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Leukemia Drug Reverses Asthma Symptoms

New compound could be useful in other inflammatory diseases (Jan. 22)

Researchers at the University of New South Wales in Australia have developed a new compound, with a surprising result: the drug is effective in the prevention of asthma.

It was originally developed to treat leukemia.

The new research — published in Nature Medicine — focused on the role played by two proteins in the lungs in causing asthma attacks. When these proteins come into contact with the common cold virus and dust mites — the two main asthma triggers — they work together to produce a series of events that cause an attack.

The study showed that the new compound is able to activate a protein that is suppressed during asthma. According to the authors, this could mean that, in the future, physicians would be able to treat the cause of asthma, not just the symptoms.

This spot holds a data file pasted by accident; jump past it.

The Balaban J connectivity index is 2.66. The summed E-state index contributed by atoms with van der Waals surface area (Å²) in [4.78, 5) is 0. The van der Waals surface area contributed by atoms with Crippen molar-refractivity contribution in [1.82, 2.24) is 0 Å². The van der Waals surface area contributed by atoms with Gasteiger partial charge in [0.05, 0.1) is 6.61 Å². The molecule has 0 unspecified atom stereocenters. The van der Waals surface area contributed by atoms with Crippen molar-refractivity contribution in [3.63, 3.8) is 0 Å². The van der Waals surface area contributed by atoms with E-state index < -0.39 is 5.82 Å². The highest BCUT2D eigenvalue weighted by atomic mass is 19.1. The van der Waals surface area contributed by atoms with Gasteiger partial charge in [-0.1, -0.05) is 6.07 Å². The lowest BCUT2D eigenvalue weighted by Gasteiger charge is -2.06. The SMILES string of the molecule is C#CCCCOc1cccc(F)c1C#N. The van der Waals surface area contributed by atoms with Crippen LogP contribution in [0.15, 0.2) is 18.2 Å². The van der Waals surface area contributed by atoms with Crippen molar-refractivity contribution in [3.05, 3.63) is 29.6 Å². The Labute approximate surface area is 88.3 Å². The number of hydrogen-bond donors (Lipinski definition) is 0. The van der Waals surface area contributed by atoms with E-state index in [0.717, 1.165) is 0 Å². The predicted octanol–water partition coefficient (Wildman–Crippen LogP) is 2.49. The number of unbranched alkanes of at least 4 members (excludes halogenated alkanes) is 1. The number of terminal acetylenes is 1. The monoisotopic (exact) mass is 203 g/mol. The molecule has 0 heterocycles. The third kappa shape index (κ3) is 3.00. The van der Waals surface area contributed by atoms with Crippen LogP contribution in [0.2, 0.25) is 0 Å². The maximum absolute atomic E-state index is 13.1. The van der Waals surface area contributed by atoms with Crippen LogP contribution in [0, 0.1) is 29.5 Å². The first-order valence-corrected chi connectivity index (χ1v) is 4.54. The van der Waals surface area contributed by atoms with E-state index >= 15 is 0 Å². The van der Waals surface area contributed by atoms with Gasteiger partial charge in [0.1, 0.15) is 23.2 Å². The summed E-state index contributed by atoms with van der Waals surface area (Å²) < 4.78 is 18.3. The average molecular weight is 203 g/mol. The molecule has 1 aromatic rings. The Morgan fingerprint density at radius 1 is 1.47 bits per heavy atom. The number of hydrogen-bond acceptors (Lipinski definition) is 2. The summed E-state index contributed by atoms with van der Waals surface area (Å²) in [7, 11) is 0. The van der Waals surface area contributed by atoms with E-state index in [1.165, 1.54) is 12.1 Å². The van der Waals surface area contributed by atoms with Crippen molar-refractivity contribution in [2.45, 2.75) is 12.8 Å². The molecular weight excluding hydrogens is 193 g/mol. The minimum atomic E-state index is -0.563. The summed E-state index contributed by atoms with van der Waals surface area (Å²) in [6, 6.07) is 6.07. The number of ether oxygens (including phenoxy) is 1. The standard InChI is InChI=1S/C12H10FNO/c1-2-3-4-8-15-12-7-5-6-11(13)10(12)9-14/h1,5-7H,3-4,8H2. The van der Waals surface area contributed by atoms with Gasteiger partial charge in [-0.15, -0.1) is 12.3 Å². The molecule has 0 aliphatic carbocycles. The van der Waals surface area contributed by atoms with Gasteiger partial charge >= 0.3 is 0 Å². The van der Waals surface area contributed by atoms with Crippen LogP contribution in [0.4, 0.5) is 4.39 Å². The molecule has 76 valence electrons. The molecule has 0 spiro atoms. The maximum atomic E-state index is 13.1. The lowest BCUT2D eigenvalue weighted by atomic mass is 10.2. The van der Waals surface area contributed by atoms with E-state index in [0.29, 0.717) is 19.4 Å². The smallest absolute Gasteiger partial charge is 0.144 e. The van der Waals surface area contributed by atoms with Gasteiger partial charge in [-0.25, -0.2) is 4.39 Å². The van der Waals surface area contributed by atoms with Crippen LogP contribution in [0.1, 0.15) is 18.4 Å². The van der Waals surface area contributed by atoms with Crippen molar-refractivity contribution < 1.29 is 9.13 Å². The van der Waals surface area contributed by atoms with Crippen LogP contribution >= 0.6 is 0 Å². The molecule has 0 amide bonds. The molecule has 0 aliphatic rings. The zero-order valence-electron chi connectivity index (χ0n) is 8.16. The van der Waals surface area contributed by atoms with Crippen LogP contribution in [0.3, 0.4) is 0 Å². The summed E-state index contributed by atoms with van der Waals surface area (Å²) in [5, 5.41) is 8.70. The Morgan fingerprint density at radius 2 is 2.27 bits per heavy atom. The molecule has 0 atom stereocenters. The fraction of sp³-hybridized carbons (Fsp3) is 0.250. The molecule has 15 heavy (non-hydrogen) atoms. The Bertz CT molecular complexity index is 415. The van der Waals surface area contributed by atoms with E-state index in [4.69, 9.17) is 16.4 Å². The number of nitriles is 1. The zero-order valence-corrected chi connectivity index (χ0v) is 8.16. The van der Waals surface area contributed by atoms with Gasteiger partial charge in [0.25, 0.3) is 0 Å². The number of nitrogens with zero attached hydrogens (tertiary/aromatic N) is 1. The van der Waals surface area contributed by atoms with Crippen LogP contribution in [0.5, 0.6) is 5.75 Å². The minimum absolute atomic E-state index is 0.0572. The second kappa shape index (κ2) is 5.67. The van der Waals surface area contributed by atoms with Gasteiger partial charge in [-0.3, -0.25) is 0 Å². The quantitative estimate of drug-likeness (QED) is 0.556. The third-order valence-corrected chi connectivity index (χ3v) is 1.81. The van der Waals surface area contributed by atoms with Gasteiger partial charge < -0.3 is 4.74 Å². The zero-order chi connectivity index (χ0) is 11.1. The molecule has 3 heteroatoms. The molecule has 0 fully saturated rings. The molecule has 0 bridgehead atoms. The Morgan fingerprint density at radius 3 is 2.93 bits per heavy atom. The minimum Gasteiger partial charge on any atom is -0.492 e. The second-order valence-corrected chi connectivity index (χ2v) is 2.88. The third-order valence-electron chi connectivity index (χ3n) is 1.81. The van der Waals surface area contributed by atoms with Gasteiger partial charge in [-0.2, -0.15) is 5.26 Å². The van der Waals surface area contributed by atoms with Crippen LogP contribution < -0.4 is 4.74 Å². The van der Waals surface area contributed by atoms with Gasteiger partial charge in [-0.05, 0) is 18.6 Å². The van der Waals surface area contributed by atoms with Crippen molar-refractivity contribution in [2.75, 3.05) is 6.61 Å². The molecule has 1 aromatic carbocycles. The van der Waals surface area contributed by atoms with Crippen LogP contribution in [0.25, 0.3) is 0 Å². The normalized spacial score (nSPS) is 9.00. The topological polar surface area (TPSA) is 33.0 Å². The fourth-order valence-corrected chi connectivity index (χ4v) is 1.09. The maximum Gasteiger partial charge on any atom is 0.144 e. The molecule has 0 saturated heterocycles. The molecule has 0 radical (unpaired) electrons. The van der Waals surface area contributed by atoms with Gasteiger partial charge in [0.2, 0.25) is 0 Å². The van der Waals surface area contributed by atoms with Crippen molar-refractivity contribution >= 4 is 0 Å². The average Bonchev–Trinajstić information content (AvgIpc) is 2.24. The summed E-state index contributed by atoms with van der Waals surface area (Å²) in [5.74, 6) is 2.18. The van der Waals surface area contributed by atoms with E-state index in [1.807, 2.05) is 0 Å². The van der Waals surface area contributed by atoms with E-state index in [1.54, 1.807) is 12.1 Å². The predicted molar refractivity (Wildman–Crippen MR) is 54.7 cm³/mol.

“The important thing with this compound is that it’s not just alleviating the symptoms, it’s hitting at an underlying disease mechanism,” said lead researcher Dr. Anthony Don.

The development is also significant because asthma attacks are currently treated similarly regardless of whether they are caused by viruses or allergens, but virus-induced effects are much less responsive to current therapies.

The new compound could also be used in the treatment of other inflammatory diseases, the authors say.

Source: University of New South Wales; January 22, 2013.

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